The financial crisis at the Garda College has deepened after serious concerns emerged over the tax compliance of its accounts and fears over hundreds of cheques given to gardaí for unvouched expenses.
There was widespread confusion at the Public Accounts Committee yesterday as to the status of Templemore’s tax returns to Revenue, with chairman Sean Fleming saying there was the “possibility of a substantial liability”.
And there was also doubt as to whether senior gardaí who are directors of the Sportsfield company on the site have fulfilled their requirements regarding declarations of commercial interests and tax compliance to the Standards in Public Office Commission.
In addition, internal audit chief Niall Kelly revealed he was examining hundreds of cheques given to gardaí to pay for unvouched expenses from the college since 1998, some of which amounted to thousands of euro, as well as gifts for retiring officers.
Amidst concerns from Fine Gael TD Peter Burke of “possible misappropriation of money”, Mr Kelly said that some of expenditure may have been for “trips to Australia”.
Mr Kelly also confirmed to Social Democrats TD Catherine Murphy that he was investigating whether any monies from Templemore were sent to a bank account in Dublin under the control of a former senior garda.
The fresh concerns emerged during a day-long session, lasting up to 10 hours, of the PAC attended by six senior civil servants attached to Garda Headquarters.
The PAC hearing heard:
Members expressed shock at the professional and personal divisions among senior civil servants, with some of them openly and strongly criticising each other.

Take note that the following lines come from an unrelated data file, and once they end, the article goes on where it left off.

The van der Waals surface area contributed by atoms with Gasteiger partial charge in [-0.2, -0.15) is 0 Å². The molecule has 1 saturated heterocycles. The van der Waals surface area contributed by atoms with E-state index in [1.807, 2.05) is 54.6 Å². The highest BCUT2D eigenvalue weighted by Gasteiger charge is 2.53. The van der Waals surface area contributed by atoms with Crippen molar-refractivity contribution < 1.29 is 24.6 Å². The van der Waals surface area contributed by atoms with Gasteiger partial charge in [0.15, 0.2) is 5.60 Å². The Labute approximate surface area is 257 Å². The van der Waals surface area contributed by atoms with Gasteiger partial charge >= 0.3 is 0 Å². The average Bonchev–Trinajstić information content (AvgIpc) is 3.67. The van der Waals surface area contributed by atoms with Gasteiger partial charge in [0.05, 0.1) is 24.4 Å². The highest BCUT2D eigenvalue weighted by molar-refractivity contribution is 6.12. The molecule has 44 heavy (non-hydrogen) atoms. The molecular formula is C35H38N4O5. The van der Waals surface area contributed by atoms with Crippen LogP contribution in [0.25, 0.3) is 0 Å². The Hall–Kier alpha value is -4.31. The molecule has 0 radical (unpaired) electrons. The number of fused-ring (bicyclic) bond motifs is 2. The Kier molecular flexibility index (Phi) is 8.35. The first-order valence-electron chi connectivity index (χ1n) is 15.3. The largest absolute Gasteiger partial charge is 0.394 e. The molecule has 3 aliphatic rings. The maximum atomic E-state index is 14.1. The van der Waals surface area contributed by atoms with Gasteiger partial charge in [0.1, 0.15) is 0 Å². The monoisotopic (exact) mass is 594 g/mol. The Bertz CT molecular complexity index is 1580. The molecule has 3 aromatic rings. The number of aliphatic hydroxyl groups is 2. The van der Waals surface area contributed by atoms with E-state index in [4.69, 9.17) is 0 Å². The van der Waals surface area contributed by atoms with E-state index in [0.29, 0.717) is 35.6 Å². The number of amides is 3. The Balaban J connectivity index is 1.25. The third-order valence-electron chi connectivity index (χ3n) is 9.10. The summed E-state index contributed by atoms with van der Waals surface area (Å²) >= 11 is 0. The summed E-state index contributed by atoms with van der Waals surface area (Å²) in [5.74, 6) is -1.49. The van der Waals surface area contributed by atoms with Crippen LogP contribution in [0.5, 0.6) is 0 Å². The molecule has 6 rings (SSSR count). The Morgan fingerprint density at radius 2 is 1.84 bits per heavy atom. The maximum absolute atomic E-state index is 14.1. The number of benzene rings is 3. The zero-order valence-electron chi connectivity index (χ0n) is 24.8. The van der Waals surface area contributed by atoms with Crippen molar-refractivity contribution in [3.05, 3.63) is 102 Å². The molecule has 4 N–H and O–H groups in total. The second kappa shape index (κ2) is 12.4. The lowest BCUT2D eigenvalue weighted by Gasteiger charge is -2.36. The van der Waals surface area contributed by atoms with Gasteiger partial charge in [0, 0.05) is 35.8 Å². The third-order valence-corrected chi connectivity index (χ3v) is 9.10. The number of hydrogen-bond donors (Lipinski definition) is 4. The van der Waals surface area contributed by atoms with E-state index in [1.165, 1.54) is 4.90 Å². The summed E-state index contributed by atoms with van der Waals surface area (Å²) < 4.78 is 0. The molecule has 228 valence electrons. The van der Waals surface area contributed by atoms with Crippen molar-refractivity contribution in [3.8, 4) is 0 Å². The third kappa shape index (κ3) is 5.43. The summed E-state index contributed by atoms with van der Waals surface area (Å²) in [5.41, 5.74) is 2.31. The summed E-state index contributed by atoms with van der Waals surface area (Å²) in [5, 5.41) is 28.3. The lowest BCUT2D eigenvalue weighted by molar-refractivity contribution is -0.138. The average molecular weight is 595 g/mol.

Under questioning from Deputy Burke and others, chief administrative officer Joe Nugent said there were five Garda tax numbers at Templemore and that they were in “discussions with Revenue about four”.
Asked were the accounts up to date, he said his “understanding” was returns had been made.
Asked was there any liability, he said this was “the subject of discussions with Revenue”.
Deputy Fleming (Fianna Fáil) repeatedly sought clarification from Mr Nugent and finance director Michael Culhane as to who was responsible for this area.
Mr Nugent said the “nub of the problem” was that some entities were not Garda ones, but said some of the directors of one them, Sportsfield, were senior gardaí.
Deputy Fleming said the situation was “extraordinary” and said there was the “possibility of a substantial liability”. He gave Mr Nugent 24 hours to clarify the various tax issues.
The chairman also pointed out that there were legal requirements on senior gardaí to notify the Standards in Public Office Commission if they have private interests and if they are tax compliant.
Head of legal services Ken Ruane said there were sanctions under company acts for directors who don’t send annual returns to Revenue.
Deputy Murphy asked Mr Kelly was there any indication of Templemore monies “being sent to a bank account in Dublin under the of a former senior garda”.
Mr Kelly said he would rather not answer the question “because it’s the subject of audit” he was completing.
Sinn Féin’s David Cullinane said the crisis at Templemore was “extraordinary”.
He added: “I find some of the answers given shambolic and deeply troubling. It’s impossible for anybody listening in to have confidence in some of the civilian heads.”
Commissioner O’Sullivan attends PAC on June 14.
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